CHICAGO — Struggling to repay $113 million of debt that financed its privately owned and operated airport in Missouri’s Ozark Mountains, Branson Airport LLC has won a reprieve against enforcement actions from bondholders who agreed to extend a forbearance agreement.
The original forbearance, in which bondholders agreed not to take enforcement against the airport, which last year defaulted on its bond terms, expired June 30. Bondholders agreed to an amended one to give the airport more time to succeed in light of new service coming to it next year, according to a notice posted Monday by the bond trustee, UMB Bank NA.
The notice also reported that the trustee decided not to drain remaining reserves of $3.4 million to make the $3.4 million July 1 debt service payment. The trustee had also opted not to make a payment due last January. To cover previous payments on the unrated, tax-exempt issue, the trustee drew from reserves.
The bonds were sold in 2007 by the Branson Regional Airport Transportation Development District. Proceeds funded the airport that was developed and owned by Branson Airport LLC. The airport long ago fell short of meeting initial service and passenger projections.
The airport and bondholders struck the original agreement in April 2011 after the airport’s failure to make a Jan. 1, 2011, payment triggered a default event. Bondholders agreed to amendments changing certain fiscal and performance benchmarks and projections in April 2011.
The airport owes semiannual interest payments of $3.4 million until July 2013, when principal repayment begins. The trustee last year agreed to advance $500,000 from supplemental reserves to the airport for operations in the form of a secured note backed by a property pledge.
The airport this spring asked bondholders for still more time. After reviewing the airport’s proposed budget, passenger projections and pledge to raise outside funds to cover operations if needed, a committee representing holders of 83% of the principal amount of bonds agreed to an amended forbearance through June 30, 2013.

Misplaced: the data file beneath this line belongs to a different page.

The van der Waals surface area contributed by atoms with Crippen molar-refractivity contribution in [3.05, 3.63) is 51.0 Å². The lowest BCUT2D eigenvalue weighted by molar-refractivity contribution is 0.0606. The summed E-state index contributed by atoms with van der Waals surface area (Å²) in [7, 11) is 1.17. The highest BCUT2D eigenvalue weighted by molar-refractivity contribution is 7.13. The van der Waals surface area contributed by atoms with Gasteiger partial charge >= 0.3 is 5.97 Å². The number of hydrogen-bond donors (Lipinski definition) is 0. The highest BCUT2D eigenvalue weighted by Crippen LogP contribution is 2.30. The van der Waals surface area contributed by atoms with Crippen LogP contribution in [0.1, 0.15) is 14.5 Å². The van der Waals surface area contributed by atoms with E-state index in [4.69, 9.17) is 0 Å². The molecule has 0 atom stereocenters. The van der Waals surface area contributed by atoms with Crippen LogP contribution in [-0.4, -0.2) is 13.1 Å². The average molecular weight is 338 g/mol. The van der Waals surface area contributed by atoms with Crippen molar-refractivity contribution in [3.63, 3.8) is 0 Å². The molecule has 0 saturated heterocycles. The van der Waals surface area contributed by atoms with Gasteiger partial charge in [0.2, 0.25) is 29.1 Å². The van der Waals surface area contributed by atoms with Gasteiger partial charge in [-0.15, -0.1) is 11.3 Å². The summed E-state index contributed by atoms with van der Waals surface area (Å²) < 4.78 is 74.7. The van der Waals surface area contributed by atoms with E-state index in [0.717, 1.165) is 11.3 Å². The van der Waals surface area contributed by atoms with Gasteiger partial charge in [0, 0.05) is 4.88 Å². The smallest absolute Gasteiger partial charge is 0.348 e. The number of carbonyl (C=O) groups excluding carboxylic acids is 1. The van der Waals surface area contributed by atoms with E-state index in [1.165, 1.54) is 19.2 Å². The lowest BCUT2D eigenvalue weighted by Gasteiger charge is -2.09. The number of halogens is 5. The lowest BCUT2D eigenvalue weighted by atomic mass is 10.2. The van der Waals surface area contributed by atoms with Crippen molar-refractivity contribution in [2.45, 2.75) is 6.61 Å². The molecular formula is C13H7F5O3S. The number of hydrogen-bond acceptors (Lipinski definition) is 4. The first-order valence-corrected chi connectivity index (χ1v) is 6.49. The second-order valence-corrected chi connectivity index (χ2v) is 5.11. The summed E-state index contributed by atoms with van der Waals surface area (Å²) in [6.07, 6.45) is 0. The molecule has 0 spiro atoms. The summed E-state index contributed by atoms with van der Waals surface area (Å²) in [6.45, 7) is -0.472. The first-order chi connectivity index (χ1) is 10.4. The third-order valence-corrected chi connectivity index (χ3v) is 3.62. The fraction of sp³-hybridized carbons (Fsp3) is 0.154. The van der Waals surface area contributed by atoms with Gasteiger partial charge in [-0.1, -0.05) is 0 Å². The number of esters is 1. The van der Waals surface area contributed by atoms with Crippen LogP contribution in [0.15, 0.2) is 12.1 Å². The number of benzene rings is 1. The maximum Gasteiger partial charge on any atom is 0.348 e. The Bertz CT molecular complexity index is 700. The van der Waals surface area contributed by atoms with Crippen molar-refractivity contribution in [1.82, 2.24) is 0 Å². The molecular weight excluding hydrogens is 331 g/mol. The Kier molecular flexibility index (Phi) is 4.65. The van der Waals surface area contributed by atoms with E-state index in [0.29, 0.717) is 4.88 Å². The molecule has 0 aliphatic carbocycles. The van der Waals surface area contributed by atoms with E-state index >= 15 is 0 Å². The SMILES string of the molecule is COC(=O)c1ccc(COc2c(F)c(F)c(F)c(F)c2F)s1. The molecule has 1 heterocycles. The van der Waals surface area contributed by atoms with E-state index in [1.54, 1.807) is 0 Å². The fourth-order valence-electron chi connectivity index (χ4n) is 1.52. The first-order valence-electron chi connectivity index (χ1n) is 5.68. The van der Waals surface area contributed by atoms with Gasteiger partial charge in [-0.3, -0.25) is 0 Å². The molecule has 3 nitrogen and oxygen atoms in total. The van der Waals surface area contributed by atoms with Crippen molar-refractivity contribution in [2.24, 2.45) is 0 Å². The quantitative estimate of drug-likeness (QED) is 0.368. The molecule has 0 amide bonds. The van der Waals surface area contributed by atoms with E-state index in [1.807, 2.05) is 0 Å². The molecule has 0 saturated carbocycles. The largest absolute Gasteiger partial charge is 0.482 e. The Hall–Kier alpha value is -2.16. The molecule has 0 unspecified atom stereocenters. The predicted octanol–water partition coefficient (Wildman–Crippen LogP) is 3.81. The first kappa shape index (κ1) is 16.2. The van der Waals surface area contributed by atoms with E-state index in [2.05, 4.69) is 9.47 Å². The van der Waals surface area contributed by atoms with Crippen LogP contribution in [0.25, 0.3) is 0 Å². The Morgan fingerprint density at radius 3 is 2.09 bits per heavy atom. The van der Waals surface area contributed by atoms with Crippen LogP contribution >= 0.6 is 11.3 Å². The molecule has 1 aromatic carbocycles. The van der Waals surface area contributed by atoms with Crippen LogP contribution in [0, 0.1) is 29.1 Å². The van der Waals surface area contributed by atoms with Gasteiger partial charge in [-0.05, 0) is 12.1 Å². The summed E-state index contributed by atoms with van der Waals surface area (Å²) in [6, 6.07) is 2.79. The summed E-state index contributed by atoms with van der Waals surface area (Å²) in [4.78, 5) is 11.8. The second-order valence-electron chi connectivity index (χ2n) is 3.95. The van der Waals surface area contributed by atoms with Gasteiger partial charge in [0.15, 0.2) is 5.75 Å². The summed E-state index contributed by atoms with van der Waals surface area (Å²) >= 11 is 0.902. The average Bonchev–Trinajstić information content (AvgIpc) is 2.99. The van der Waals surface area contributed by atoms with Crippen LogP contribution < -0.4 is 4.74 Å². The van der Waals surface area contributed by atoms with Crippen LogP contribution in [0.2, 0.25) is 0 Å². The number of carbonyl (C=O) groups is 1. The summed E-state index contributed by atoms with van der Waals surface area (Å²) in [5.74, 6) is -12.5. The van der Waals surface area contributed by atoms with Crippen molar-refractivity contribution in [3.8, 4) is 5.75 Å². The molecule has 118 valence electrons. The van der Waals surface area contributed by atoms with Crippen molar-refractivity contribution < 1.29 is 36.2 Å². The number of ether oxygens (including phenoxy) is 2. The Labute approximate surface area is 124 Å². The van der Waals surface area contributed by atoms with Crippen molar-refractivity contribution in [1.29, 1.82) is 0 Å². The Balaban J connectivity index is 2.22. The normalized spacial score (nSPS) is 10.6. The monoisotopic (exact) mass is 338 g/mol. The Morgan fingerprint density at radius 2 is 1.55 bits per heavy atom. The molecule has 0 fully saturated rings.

The agreement remains in place “absent the occurrence of a termination event, and provides for potential extensions through Dec. 31, 2013,” the notice reads.
“In support of its proposal, the company asserted that the publicly reported announcement of future Southwest Airlines-branded service to the airport and new multi-year agreement between Southwest Airlines and the company, together with other trends at the airport, reflect opportunities for the company to prospectively increase revenues and enplanements,” the bondholder notice read.
Under terms of the new agreement, the company must continue to seek equity funding or issue subordinated debt to cover operating shortfalls, repay with interest a $2 million advance from the trustee in installments through next year, meet certain benchmarks and provide monthly financial updates.
Termination events include a failure to meet certain financial measures. If cash flows meet a specified threshold, the forbearance could be extended to September 30, 2013. A similar test and a deposit of $1 million in reserve funds is needed to extend the agreement to the end of 2013.
Under the bond indenture, bondholders can demand immediate repayment of all principal and interest, terminate the airport’s operating lease and pursue legal action to capture revenue in the event of a default. In the event of an ongoing state of default, they also could eventually move to foreclose on the property, according to the offering statement.
The bonds are secured by a pledge of the trust estate that includes rental payments owed under the operating lease. Branson Airport LLC owned the land but deeded it to Taney County, which then leased the airport to the development district. Private developers put together the financing package in 2007 to pay for construction of the facility, which opened in May 2009 to further build tourism in the city of Branson, the self-proclaimed live music capital of the country.
The airport has continued to add service, bolstering its prospects, but passenger counts still don’t meet original estimates as the tourism and airline industries lag.
The trustee’s notice also reported that the city made its most recent payment of $362,000 at the end of June under its pay-for-performance agreement. The airport relies on a semiannual subsidy from the city based on the number of passengers under the pact. Branson initially withheld a 2009 payment.
The airport announced earlier this month that Southwest Airlines would begin service in 2013. Airport executive director Jeff Bourk said, “Southwest Airlines’ presence in this region will do enormous things for the economic development of the entire Southwest Missouri and Northwest Arkansas area.” The airport currently has eight nonstop destinations, including Atlanta, Baltimore and Washington, Chicago, Houston and Orlando on AirTran Airways, which is now part of Southwest, Denver on Frontier Airlines, and Austin and Nashville on Branson AirExpress.
The bonds’ most recent trading activity showed a drop to 25 to 27 cents on the dollar from 45 cents last year.